When people ask how I started getting interested in wine, I always go back to that trip to Ravenswood. Now, my interest was already swirling…a few years out of college, I’d gotten some cooking basics down and was starting to get a bit more adventurous. Sampling different wines went along with with learning to cook. But getting out to California wine country really amped up my interest. Jodi and I managed to get out to California several years in a row for vacation, enjoying nice long hikes, driving along the coast and through vineyards. Sampling wines from the area was part of the experience.
A visit to Ravenswood stands out. It was a weekday in late November, and we were the only ones in the tasting room for a stretch. The server was very passionate about wine, and enjoyed giving background on the grapes were were sampling, how where they were grown, their flavor profiles, etc. Though Ravenswood is more known for Zinfandel, I especially remember tasting and enjoying a Gewurztraminer that day, a nice bit of sweet and spice.
For a stretch after that visit, Ravenswood Zinfandel was my go to wine. I’d get the Vintners Blend for everyday drinking and sometimes splurge on one of their pricier zins. In my earlier days of blogging, I wrote about sampling I did of their zins at various price points. I did branch out and start enjoying other zins too; I liked its fruitiness, and it tends to go well with meats I make that often have a bit of spice in the preparation.
I’ve come a long way since those Ravenswood days, and have developed a pretty adventurous palate. I enjoy sampling a wide range of what the wine world has to offer; and lean toward the food friendly wines of France and Italy.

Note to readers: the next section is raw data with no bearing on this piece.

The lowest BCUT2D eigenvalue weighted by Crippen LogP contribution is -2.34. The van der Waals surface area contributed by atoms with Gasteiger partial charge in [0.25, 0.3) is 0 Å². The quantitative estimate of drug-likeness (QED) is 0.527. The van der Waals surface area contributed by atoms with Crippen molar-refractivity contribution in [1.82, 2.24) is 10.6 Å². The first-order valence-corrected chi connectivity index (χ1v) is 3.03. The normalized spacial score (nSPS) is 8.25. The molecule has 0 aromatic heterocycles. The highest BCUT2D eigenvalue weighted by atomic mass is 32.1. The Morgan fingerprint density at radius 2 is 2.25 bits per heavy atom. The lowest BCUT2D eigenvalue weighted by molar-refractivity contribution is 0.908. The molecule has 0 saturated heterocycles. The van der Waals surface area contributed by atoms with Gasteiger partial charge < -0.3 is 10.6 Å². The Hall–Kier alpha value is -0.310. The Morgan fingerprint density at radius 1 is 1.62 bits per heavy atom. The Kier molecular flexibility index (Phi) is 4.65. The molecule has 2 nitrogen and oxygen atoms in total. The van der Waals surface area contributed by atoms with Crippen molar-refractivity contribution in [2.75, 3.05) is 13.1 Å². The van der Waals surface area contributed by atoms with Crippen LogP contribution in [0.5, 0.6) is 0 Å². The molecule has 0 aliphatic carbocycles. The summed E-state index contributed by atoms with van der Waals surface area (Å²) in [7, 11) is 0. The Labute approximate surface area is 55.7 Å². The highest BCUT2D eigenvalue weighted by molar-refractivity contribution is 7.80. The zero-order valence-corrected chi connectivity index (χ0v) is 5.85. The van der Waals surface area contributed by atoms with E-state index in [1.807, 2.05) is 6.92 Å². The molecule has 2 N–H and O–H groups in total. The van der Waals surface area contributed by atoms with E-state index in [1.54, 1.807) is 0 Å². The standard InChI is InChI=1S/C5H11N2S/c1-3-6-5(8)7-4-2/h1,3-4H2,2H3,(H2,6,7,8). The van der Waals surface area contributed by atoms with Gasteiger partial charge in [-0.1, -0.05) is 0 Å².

I still will grab a bottle of zin from time to time, but the “spark” theme gave me a chance to sample some zin again with a more critical perspective. At first I thought I’d re-sample Ravenswood, but they didn’t have it at nearby shops. Instead, I decided to do a variation on the theme, and look for another California zin. Lori Schaefer, co-owner of Pairings Wine and Food, suggested the 2010 Hartford Russian River Valley Old Vine Zinfandel, and I was glad she did!
I poured a bit to be able to focus on tasting before I got into my full-fledged cooking mode. Deep, deep red color in the glass. Violet on the nose (could almost imagine hiking somewhere in Northern California). First taste I got raspberry, with a touch of chocolate and hint of pepper. Tasting a bit more: very refined, great mouthfeel. “It got juicier”, I noted. Opened up nicely and was a great match for the Bee Bim Bop I’d made. The pairing was a good reminder that Zin can be a nice match for a zesty beef preparation.
Granted, there is plenty of unremarkable zin out there that prompts one to go for other varietals. But this one demonstrates that a well-done zin can be a great wine. Low yields from some of the oldest zinfandel vines in California gave the Hartford zin plenty of character. It also conjured up good memories of our travel in wine country; as we enjoyed staying by the Russian River a few times. This WBW assignment featured a combination of factors sure to spark a passion for wine–a flavorful yet nuanced wine that enhanced the enjoyment of the meal and evoked powerful memories of the place it came from.
Thanks to the Corkdork for hosting Wine Blogging Wednesday–WBW #73!